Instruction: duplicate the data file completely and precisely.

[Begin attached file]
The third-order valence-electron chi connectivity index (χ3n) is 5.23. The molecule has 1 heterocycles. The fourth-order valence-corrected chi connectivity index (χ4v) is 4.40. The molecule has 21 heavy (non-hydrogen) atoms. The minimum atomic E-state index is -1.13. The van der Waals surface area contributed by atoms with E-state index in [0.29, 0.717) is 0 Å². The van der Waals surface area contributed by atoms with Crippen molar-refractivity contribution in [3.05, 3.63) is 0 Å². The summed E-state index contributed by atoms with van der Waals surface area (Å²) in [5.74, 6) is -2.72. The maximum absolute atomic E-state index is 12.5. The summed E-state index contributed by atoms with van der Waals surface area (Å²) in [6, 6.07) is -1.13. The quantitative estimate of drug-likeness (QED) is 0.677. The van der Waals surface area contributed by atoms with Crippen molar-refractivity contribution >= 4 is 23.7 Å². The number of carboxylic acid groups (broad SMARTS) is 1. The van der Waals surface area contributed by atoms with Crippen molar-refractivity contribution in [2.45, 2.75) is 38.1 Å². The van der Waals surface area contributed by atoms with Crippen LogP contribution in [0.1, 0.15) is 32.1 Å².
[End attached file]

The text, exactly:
The third-order valence-electron chi connectivity index (χ3n) is 5.23. The molecule has 1 heterocycles. The fourth-order valence-corrected chi connectivity index (χ4v) is 4.40. The molecule has 21 heavy (non-hydrogen) atoms. The minimum atomic E-state index is -1.13. The van der Waals surface area contributed by atoms with E-state index in [0.29, 0.717) is 0 Å². The van der Waals surface area contributed by atoms with Crippen molar-refractivity contribution in [3.05, 3.63) is 0 Å². The summed E-state index contributed by atoms with van der Waals surface area (Å²) in [5.74, 6) is -2.72. The maximum absolute atomic E-state index is 12.5. The summed E-state index contributed by atoms with van der Waals surface area (Å²) in [6, 6.07) is -1.13. The quantitative estimate of drug-likeness (QED) is 0.677. The van der Waals surface area contributed by atoms with Crippen molar-refractivity contribution >= 4 is 23.7 Å². The number of carboxylic acid groups (broad SMARTS) is 1. The van der Waals surface area contributed by atoms with Crippen molar-refractivity contribution in [2.45, 2.75) is 38.1 Å². The van der Waals surface area contributed by atoms with Crippen LogP contribution in [0.1, 0.15) is 32.1 Å².